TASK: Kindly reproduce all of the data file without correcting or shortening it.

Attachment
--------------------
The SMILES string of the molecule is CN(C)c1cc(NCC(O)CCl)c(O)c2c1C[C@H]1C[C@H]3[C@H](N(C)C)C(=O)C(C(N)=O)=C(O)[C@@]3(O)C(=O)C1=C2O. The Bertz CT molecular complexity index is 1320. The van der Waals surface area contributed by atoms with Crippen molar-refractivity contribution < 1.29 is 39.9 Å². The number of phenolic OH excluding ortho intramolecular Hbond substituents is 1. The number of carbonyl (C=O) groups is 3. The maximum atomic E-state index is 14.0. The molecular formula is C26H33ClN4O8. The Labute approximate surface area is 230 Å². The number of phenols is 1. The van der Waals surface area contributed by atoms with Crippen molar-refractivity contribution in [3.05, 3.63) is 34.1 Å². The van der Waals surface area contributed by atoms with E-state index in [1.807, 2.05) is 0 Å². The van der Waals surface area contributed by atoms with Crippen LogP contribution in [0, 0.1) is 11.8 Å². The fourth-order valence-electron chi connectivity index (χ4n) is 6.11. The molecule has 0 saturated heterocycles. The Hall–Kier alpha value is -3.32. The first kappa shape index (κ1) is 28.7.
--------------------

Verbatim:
The SMILES string of the molecule is CN(C)c1cc(NCC(O)CCl)c(O)c2c1C[C@H]1C[C@H]3[C@H](N(C)C)C(=O)C(C(N)=O)=C(O)[C@@]3(O)C(=O)C1=C2O. The Bertz CT molecular complexity index is 1320. The van der Waals surface area contributed by atoms with Crippen molar-refractivity contribution < 1.29 is 39.9 Å². The number of phenolic OH excluding ortho intramolecular Hbond substituents is 1. The number of carbonyl (C=O) groups is 3. The maximum atomic E-state index is 14.0. The molecular formula is C26H33ClN4O8. The Labute approximate surface area is 230 Å². The number of phenols is 1. The van der Waals surface area contributed by atoms with Crippen molar-refractivity contribution in [3.05, 3.63) is 34.1 Å². The van der Waals surface area contributed by atoms with E-state index in [1.807, 2.05) is 0 Å². The van der Waals surface area contributed by atoms with Crippen LogP contribution in [0, 0.1) is 11.8 Å². The fourth-order valence-electron chi connectivity index (χ4n) is 6.11. The molecule has 0 saturated heterocycles. The Hall–Kier alpha value is -3.32. The first kappa shape index (κ1) is 28.7.